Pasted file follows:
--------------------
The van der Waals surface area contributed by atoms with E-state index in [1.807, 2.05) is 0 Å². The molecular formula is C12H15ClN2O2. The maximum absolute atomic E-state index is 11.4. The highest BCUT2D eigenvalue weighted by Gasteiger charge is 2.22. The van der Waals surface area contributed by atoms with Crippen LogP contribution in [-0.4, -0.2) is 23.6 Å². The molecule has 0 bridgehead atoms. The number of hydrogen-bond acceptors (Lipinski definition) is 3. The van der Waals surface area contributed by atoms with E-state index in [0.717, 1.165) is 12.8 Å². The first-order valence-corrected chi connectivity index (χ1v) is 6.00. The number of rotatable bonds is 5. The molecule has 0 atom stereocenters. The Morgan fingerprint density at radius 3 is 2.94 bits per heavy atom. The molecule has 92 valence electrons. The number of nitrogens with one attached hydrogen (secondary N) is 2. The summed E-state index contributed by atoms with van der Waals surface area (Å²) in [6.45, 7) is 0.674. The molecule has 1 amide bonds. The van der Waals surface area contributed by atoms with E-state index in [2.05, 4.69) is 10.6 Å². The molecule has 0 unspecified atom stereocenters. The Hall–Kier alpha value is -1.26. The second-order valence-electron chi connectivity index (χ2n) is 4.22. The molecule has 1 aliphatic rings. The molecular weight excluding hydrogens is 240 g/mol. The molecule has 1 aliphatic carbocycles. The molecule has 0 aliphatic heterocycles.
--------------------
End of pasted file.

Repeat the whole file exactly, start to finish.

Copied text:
The van der Waals surface area contributed by atoms with E-state index in [1.807, 2.05) is 0 Å². The molecular formula is C12H15ClN2O2. The maximum absolute atomic E-state index is 11.4. The highest BCUT2D eigenvalue weighted by Gasteiger charge is 2.22. The van der Waals surface area contributed by atoms with Crippen LogP contribution in [-0.4, -0.2) is 23.6 Å². The molecule has 0 bridgehead atoms. The number of hydrogen-bond acceptors (Lipinski definition) is 3. The van der Waals surface area contributed by atoms with E-state index in [0.717, 1.165) is 12.8 Å². The first-order valence-corrected chi connectivity index (χ1v) is 6.00. The number of rotatable bonds is 5. The molecule has 0 atom stereocenters. The Morgan fingerprint density at radius 3 is 2.94 bits per heavy atom. The molecule has 92 valence electrons. The number of nitrogens with one attached hydrogen (secondary N) is 2. The summed E-state index contributed by atoms with van der Waals surface area (Å²) in [6.45, 7) is 0.674. The molecule has 1 amide bonds. The van der Waals surface area contributed by atoms with E-state index in [2.05, 4.69) is 10.6 Å². The molecule has 0 unspecified atom stereocenters. The Hall–Kier alpha value is -1.26. The second-order valence-electron chi connectivity index (χ2n) is 4.22. The molecule has 1 aliphatic rings. The molecular weight excluding hydrogens is 240 g/mol. The molecule has 1 aliphatic carbocycles. The molecule has 0 aliphatic heterocycles.